Journeying with the Spirit -part 5 of 8

In 2000 I was working part-time in my psychotherapy practice and part-time with my church as a pastor for Spiritual formation.

I found myself restless, resentful and angry; just sort of weary. Life didn’t feel right and so I began a process of discernment to determine the problem in my soul.

The Spirit brought to mind a sermon I had heard on the radio years ago. Chuck Smith of Calvary Chapel fame was preaching on Leviticus or some other rather dry piece of scripture.  The text was describing God’s instructions about how the priests should be clothed in linen when they were ministering in the temple. The point made by the preacher was that God wanted the priests to wear linen because God didn’t want them sweating while they were doing the work of the ministry. He went on to say that if we are doing the work of the ministry we shouldn’t be sweating. If we are doing “God’s work” and we are sweating, we need to ask whether or not the work we are doing is what God would have us do.

I asked myself, where was I sweating while I was doing the “work of God”?  I realized it was in my psychotherapy practice. I dreaded going to work; I resented my clients (not a good attitude to have as a therapist). Working in my practice felt like work.

The work I was doing at the church felt like life. It gave me energy and joy. As a result of this awareness, I decided to give up my practice.

Second thing I learned is to follow my joy. True joy is the fruit of the Spirit, and can only be created by the Spirit’s activity. Love, joy, peace and the other qualities mentioned in Galatians are not ours to put on or put off, they are evidence of the Holy Spirit’s tending and guiding of our souls. Fruit is not manufactured, it is grown.

God has uniquely made you and if you follow your joy. Not your happiness, or what makes sense or what gives you relief, or what anyone else expects you to do, but your own personal joy, you will be journeying with the Spirit.

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10 thoughts on “Journeying with the Spirit -part 5 of 8

  1. Halelujiah!!!! What an inspiring message. I want to add a quote by Albert Einstein but the paraphrase goes loosely: followers of joy have often (maybe alwYs) been labeled heritics, he goes on to cite St. Francis etc… (omits Jesus but that is somewhat understanable) as they seek joy rather than man’s admiration, likewise as scientists,artists and poets we seek beauty and truth and it is our job to seek truth and fan the sparks of joy I others asthey seek and delightinthe beauty and truth of life, nature and God… I’ll get the quote later.. Thanks, Debby for fanning this spark in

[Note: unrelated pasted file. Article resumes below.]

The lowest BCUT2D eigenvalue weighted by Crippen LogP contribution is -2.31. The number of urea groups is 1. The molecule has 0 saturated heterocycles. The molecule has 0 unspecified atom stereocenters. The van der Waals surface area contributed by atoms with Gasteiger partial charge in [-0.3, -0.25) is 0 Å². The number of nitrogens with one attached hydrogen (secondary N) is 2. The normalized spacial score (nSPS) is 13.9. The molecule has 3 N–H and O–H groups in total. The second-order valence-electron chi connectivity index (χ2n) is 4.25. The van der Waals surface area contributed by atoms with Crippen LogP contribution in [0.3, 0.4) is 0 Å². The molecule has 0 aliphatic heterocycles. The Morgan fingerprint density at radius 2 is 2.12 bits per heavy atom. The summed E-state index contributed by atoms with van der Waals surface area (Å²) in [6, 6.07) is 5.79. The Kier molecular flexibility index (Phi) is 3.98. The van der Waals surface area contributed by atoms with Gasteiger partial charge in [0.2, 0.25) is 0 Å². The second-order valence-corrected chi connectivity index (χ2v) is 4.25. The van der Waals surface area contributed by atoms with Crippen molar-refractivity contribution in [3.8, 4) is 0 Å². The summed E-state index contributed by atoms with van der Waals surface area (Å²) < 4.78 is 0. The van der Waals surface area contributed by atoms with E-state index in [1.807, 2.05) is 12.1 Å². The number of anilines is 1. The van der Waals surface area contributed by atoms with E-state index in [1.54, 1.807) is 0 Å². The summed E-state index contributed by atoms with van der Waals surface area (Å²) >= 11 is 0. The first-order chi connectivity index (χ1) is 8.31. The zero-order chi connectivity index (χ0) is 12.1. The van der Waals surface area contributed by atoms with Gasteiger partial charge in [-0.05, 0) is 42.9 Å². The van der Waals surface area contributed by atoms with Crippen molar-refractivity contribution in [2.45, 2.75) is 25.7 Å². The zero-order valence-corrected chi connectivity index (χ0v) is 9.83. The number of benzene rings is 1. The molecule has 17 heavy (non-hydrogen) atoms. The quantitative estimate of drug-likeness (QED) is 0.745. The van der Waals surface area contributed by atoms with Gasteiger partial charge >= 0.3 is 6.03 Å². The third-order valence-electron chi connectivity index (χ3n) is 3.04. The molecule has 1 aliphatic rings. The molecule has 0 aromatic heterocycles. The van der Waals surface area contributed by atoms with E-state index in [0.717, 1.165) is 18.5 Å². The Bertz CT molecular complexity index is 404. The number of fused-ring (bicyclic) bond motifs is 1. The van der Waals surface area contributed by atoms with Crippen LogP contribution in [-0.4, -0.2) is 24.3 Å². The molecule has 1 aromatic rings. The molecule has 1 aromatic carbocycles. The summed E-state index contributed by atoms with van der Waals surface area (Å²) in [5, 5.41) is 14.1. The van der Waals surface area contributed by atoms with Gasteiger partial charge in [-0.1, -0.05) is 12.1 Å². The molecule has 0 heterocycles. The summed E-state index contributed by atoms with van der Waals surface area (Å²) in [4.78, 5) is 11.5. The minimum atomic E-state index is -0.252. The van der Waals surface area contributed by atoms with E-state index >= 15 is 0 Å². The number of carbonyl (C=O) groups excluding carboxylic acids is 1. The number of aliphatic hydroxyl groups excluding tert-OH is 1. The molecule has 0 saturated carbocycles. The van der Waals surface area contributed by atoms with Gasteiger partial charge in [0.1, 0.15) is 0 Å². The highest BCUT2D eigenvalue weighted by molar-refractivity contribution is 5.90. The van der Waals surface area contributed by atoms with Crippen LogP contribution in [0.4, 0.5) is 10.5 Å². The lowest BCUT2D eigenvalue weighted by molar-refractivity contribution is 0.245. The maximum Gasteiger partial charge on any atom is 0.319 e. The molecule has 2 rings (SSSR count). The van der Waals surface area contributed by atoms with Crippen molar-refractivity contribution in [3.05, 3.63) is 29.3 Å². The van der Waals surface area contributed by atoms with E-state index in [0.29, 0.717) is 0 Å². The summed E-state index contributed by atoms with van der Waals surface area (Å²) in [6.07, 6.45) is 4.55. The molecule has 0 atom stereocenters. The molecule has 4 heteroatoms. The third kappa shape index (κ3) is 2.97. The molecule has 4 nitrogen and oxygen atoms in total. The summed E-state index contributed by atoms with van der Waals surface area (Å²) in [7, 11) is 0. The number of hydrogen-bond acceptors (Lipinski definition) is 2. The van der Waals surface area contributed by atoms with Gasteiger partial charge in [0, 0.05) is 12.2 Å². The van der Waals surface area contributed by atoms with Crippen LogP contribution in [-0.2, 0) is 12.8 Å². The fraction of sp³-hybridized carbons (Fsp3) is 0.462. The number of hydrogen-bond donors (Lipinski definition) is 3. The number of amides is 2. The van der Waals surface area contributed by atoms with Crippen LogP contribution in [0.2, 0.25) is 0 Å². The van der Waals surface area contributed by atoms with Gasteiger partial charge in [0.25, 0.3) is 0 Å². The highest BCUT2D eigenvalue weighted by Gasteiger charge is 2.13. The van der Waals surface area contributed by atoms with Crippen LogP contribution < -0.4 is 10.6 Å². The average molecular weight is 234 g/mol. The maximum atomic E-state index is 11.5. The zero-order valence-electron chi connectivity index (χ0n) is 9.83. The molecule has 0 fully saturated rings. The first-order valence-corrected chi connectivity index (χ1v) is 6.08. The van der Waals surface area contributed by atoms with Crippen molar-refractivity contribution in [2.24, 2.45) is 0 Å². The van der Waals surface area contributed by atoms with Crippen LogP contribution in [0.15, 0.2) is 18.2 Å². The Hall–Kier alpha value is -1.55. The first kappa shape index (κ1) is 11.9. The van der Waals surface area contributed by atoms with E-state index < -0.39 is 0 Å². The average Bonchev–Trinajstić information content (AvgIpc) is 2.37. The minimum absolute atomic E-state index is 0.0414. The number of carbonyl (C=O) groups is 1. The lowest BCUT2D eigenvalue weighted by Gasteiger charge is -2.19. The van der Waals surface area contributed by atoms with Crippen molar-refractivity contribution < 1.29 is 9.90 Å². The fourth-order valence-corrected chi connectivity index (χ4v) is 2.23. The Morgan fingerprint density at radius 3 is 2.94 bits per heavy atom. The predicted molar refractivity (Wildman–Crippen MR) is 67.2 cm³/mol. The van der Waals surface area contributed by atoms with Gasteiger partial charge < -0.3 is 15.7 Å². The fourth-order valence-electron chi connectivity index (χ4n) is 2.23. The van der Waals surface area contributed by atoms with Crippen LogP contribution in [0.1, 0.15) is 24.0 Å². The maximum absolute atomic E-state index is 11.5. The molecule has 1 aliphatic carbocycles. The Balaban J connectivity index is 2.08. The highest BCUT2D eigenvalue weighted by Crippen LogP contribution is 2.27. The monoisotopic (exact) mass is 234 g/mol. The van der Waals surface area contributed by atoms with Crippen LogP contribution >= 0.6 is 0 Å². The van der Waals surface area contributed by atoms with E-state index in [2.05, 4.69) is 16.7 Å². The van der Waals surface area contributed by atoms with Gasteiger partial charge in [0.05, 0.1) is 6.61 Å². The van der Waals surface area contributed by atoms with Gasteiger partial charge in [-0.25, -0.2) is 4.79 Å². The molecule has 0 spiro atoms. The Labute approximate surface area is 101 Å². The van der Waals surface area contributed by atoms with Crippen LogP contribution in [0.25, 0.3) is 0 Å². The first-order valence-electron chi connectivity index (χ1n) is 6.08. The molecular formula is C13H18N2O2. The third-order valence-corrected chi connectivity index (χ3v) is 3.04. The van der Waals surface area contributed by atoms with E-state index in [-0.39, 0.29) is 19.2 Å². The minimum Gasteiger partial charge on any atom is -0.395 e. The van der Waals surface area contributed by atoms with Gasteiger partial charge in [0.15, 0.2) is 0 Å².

e and showing me how to let the Holy Spirit blow oxygen onto these sparks…

    • Truth, beauty, joy all come from the same source – our loving God, who is constantly tending the spark of life implanted in our souls. Thanks for your exuberance in following your joy!

  2. What a refreshing word for those of us who have grown up with the message “Just work harder!” Thanks for the encouraging word, Debby.

  3. This is part of the quote from Einstein I wanted to post before: “It is very difficult to elucidate this [cosmic religious] feeling to anyone who is entirely without it. . . The religious geniuses of all ages have been distinguished by this kind of religious feeling, which knows no dogma and no God conceived in man’s image; so that there can be no church whose central teachings are based on it … In my view, it is the most important function of art and science to awaken this feeling and keep it alive in those who are receptive to it.” (The Expanded Quotable Einstein, Princeton University Press, p. 207).
    It is so interesting that he (Einstein) could not countenance a personal God but he heard the “music of the spheres.” I feel that because we have been give the faculties to hear such music, its hearing is important and the author of the music is yearning to be known. Put another way, why would eyes or ears have evolved if the objects that alter patterns of light and sound waves were not important for us? Likewise, why do we have the faculty to experience intense religious awe if patterns of this sensation were not important?
    It is our desire for distance from God or our belief that we can not know our God that separates us from Him… it is your work, Debby, that helped me realize that I am loved personally and completely… this knowledge only deepens the joy I find in science. This love gives me compassion to help other young scientists (regardless of their religious beliefs) follow their joy without fear.

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